system from the pump to the float bowl. Look for bits of rubber or other
debris that can collect and clog the small passage leading to the float valve
inside the carburetor. If the carb has a banjo fuel inlet fitting, take that
apart and look at the small holes for clogs. More than once I've seen
relatively long narrow strips of rubber shed from the hose gather and clog the
One last thought regarding the fuel filter. Is it metal or plastic? I like
the clear plastic bodied filters because I can see inside to see if debris are
clogging it up. I've cut more than one metal-bodied fuel filter open after
pin-pointing it as the problem, to find manufacturing debris inside that would
get sucked up to block the outlet tube.
The filter that I use on my small engines is a Fram G2 (marked G2DP on the
package reverse), available at Wallyworld for a few bux. I normally would not
recommend ANYTHING Fram but in this case, it looks just like the AC Delco
counterpart. I suspect that it's made by AC and private labeled for Fram.
Interestingly enough, the filter itself is made in Israel. Sourcing it from
Wallyworld means that I can get a replacement any time, anywhere.
From: John De Armond
Subject: Re: 92 bounder generator fuel pickup problem
Date: Wed, 14 May 2008 00:26:13 -0400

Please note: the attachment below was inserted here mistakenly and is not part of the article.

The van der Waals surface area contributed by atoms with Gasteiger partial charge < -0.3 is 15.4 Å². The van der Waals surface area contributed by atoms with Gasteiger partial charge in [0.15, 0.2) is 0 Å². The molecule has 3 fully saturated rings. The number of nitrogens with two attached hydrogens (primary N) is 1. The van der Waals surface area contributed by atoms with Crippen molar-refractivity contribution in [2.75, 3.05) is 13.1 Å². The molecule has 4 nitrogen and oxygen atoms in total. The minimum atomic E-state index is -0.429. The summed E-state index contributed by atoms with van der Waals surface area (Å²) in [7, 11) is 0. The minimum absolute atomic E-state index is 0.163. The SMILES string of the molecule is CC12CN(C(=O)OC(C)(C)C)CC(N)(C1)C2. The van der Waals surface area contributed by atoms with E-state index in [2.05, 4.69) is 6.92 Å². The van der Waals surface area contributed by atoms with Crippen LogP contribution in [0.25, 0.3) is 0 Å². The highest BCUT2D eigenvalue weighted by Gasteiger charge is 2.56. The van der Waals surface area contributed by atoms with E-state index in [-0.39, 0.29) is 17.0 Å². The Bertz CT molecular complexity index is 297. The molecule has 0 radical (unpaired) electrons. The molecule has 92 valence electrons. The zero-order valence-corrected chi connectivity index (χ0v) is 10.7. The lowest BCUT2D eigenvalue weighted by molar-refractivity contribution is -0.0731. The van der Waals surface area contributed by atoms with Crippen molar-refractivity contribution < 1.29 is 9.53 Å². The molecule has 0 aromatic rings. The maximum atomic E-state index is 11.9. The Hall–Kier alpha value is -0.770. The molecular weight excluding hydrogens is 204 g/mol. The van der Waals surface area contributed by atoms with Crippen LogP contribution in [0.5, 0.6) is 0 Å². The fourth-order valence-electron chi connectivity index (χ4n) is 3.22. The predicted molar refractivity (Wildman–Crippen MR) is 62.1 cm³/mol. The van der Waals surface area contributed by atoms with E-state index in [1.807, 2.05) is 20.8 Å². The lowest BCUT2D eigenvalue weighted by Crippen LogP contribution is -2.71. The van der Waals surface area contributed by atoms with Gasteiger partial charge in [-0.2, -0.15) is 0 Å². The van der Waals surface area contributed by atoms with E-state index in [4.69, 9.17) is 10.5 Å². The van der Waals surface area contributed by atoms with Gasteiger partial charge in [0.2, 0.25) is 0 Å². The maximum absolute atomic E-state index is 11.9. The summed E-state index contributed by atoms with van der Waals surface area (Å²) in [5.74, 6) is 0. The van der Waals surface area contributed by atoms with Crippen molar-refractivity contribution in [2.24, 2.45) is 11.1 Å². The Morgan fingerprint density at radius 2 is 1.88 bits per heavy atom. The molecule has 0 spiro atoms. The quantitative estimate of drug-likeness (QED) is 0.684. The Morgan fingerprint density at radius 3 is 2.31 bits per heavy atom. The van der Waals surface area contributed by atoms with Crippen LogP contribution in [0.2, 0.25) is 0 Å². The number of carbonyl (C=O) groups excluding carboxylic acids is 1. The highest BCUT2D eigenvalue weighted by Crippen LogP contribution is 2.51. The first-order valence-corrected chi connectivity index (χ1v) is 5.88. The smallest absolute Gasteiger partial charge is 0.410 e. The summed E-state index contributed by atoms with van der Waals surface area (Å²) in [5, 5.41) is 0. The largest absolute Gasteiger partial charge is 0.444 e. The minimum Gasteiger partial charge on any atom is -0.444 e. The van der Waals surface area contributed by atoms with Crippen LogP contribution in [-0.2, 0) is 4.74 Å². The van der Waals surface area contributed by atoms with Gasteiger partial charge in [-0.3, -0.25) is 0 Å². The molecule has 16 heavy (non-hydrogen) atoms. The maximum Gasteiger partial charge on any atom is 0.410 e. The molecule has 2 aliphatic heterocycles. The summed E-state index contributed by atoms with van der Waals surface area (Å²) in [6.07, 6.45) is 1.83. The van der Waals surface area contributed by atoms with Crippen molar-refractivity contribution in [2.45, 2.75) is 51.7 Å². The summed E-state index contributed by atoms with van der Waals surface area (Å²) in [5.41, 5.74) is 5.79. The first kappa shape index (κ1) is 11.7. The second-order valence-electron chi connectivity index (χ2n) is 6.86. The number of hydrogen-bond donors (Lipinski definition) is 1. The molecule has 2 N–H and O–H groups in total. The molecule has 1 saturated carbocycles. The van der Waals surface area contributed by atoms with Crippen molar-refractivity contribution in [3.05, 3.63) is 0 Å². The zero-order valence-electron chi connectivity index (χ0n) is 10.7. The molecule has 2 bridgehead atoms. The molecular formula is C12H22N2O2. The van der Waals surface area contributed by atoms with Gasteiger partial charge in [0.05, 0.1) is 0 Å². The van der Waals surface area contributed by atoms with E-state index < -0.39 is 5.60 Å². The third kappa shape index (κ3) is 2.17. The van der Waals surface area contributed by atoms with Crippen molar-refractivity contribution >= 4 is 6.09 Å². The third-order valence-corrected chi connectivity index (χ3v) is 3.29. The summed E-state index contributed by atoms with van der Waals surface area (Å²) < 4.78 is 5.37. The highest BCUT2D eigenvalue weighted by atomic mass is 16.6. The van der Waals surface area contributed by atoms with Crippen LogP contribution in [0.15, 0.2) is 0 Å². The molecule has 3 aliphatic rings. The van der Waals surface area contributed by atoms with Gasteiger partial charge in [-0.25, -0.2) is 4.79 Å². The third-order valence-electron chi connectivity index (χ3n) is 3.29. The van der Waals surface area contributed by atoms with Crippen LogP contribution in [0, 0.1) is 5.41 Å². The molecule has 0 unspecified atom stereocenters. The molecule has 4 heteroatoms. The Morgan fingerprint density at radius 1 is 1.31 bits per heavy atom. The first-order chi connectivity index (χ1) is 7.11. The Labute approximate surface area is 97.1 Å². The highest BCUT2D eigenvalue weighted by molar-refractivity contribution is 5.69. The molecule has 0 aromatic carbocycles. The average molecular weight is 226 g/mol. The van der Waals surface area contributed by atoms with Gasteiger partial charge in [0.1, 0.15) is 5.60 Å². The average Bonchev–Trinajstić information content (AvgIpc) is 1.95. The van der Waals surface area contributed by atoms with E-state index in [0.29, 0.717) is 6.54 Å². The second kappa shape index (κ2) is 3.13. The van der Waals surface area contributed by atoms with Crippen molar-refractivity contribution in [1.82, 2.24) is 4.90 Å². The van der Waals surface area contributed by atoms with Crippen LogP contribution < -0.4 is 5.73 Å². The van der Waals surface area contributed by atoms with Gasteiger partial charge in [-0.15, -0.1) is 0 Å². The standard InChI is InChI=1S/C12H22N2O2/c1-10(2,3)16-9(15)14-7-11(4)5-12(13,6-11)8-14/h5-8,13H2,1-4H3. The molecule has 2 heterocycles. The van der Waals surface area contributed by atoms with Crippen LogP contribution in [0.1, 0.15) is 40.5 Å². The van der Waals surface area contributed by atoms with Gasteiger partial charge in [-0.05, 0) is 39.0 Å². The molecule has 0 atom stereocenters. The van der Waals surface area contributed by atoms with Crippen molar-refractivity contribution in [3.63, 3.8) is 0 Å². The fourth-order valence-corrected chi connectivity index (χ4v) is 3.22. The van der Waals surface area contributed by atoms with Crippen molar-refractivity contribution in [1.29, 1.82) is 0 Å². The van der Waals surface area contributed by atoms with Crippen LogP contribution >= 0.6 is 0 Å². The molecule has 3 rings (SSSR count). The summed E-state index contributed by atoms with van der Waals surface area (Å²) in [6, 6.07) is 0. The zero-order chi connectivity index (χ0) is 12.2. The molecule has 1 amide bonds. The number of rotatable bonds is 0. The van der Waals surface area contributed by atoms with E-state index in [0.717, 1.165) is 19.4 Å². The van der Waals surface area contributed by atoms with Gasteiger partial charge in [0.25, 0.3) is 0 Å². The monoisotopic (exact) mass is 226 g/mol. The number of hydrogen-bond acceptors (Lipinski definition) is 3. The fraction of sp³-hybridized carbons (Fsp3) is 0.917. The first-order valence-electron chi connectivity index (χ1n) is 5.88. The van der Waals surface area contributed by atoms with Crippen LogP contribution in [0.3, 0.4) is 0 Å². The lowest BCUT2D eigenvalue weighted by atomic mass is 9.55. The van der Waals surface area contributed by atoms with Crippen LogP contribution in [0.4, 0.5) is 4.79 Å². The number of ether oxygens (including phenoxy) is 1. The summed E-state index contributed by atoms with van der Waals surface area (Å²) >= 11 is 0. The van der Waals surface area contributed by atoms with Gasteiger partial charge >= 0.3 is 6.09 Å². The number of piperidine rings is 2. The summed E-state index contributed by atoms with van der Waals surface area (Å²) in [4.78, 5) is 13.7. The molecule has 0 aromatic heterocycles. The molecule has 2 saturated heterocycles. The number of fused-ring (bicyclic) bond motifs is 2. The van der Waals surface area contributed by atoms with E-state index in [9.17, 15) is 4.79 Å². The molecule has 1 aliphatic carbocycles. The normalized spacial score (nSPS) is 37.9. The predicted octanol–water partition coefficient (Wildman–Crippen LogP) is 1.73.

On Tue, 13 May 2008 18:10:02 -0700, "Barry Streets" <firstname.lastname@example.org>
>Status so far
>I've replaced fuel pump, filters and all rubber lines I could get to. There
>are clear see thru filters on both the input and output of the new pump.
>When I start and run the generator 30% loaded I can see that the fuel flow
>to the input filter tapers off. If I disconnect the hose its dry and no fuel
>flow at all. (Normally fuel flows very well)
>My second test after waiting 15 minutes was to leave the gas cap off and
>cover the open filler with a rag to keep dirt and things fron gettinto the
>tank. Same results.
>So I believe all that left is the hoses to the tank, or something inside the
>tank. And since the hoses are 16 years old its a good idea to replace all of
>them while I have the tank down
>Thanks everyone for all of the good suggestions and I'll report back once I
>get the tank low enough on fuel to lower it down.
That kinda sounds like a combination of collapsing fuel hose and partially
blocked pickup element in the tank. Usually if the hose collapses by itself
enough to completely kill the engine, it'll stay that way and the engine won't
restart. What this sounds like is something blocking the inlet tube in your
gas tank enough that the fuel pump creates enough vacuum to collapse an
already weak hose. When the engine stops, the hose relaxes slowly and the
line refills with fuel, ready for the next round.